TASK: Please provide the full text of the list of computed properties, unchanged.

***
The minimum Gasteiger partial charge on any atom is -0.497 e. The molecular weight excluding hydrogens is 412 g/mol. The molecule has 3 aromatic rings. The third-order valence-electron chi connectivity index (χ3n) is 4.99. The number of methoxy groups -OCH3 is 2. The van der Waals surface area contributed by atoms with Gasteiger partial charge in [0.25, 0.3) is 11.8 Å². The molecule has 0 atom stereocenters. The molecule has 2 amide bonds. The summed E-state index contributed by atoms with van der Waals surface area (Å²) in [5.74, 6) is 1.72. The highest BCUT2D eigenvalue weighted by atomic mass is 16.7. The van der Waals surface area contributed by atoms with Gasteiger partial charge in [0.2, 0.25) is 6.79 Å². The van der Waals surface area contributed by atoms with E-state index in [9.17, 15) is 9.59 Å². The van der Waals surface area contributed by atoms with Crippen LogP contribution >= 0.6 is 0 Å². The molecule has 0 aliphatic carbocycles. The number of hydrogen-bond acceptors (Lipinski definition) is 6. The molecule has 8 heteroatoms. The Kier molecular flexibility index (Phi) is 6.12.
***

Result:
The minimum Gasteiger partial charge on any atom is -0.497 e. The molecular weight excluding hydrogens is 412 g/mol. The molecule has 3 aromatic rings. The third-order valence-electron chi connectivity index (χ3n) is 4.99. The number of methoxy groups -OCH3 is 2. The van der Waals surface area contributed by atoms with Gasteiger partial charge in [0.25, 0.3) is 11.8 Å². The molecule has 0 atom stereocenters. The molecule has 2 amide bonds. The summed E-state index contributed by atoms with van der Waals surface area (Å²) in [5.74, 6) is 1.72. The highest BCUT2D eigenvalue weighted by atomic mass is 16.7. The van der Waals surface area contributed by atoms with Gasteiger partial charge in [0.2, 0.25) is 6.79 Å². The van der Waals surface area contributed by atoms with E-state index in [9.17, 15) is 9.59 Å². The van der Waals surface area contributed by atoms with Crippen LogP contribution >= 0.6 is 0 Å². The molecule has 0 aliphatic carbocycles. The number of hydrogen-bond acceptors (Lipinski definition) is 6. The molecule has 8 heteroatoms. The Kier molecular flexibility index (Phi) is 6.12.